One of the speakers (Barbara Johnson) talked about her discovery (in 1975) that her 20-year-old son was a homosexual. After she had condemned him, he disappeared from his family for about eleven years before a reunion occurred. The speaker said nothing about homosexuality being a sin and nothing as to whether her son continues to practice this sin. She now maintains a ministry to parents of homosexual children (Spatula), but she picks and chooses the verses of Scripture that are acceptable for that ministry. Texts describing homosexuality as an “abomination” are quietly discarded, while Scriptures that talk about God’s love are the ones she presents. But people need the whole counsel of God. It is wonderfully true that there is now “no condemnation” to those who are in Christ Jesus (Romans 8:1). Nevertheless, homosexuality is a sin, an abomination in the eyes of God. We are to respond to homosexuals as we would to any other sinners, with love, gentleness, and humility. We are called to restore those entangled in any sin, whether it be homosexuality or something else (Galatians 6:1). Compassionate ministry doesn’t mean that we overlook or redefine sin, but rather that we act with humility in view of the fact that we are all sinners, equal at the foot of the cross (Romans 3:23).

Casting out the moneychangers? When Jesus found merchants buying and selling in God’s holy temple, He immediately cast them out. Today’s current buzzword phrase seems to be: “What would Jesus do?” I can’t help but wonder, indeed, what He would do at the “Outrageous Joy” conference. Twenty thousand women paid approximately $50 each to attend, and there were fifteen hundred in overflow areas paying $25 each. Do the math; it adds up to well over a million dollars! Every speaker had a table selling books and/or tapes. Women of Faith sold t-shirts and other conference souvenirs. New Life Clinics and Remuda Ranch offered high-priced “professional counseling” to replace the free Word of God (Isaiah 55:1-2). What would Jesus do? Would He cast out these moneychangers?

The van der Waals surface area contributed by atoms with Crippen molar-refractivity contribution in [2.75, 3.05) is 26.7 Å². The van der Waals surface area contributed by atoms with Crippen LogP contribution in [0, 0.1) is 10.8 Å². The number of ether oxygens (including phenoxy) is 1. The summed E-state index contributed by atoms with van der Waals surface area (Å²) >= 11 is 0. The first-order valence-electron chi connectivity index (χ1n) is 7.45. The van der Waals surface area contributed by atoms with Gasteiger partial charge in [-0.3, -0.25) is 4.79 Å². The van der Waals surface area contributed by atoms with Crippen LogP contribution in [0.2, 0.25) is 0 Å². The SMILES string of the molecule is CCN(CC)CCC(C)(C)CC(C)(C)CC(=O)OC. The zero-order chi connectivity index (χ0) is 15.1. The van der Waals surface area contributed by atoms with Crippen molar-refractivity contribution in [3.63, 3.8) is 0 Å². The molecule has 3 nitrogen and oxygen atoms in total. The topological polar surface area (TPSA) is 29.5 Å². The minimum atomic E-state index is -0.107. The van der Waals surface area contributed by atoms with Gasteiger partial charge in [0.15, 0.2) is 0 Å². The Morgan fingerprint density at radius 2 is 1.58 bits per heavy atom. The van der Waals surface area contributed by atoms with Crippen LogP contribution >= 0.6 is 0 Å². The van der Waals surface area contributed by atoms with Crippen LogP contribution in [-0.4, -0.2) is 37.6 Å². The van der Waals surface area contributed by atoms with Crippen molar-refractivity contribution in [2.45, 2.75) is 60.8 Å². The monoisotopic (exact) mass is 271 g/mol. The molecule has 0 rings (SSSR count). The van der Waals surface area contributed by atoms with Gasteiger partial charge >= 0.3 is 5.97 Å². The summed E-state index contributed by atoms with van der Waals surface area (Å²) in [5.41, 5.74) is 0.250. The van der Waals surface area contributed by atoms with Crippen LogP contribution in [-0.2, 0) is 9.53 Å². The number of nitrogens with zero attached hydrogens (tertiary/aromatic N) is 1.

This conference was surely something of a mixture. The psychological undercurrent was sometimes unmistakable, as when Sheila Walsh described her journey to the psychiatric hospital to be treated for “clinical” depression. It seems, for her, that life began after psychotherapy even though she trusted the Lord as a young child. Speaker/comedienne Chondra Pierce never mentioned psychotherapy, but offered an encouraging testimony about how her mother praised and trusted God despite the death of two daughters and desertion by her husband. On the whole, the presentation was one designed to appeal to the senses, with little biblical depth and a not-so-subtle enticement to seek answers in psychotherapy.

(PAL V7N6)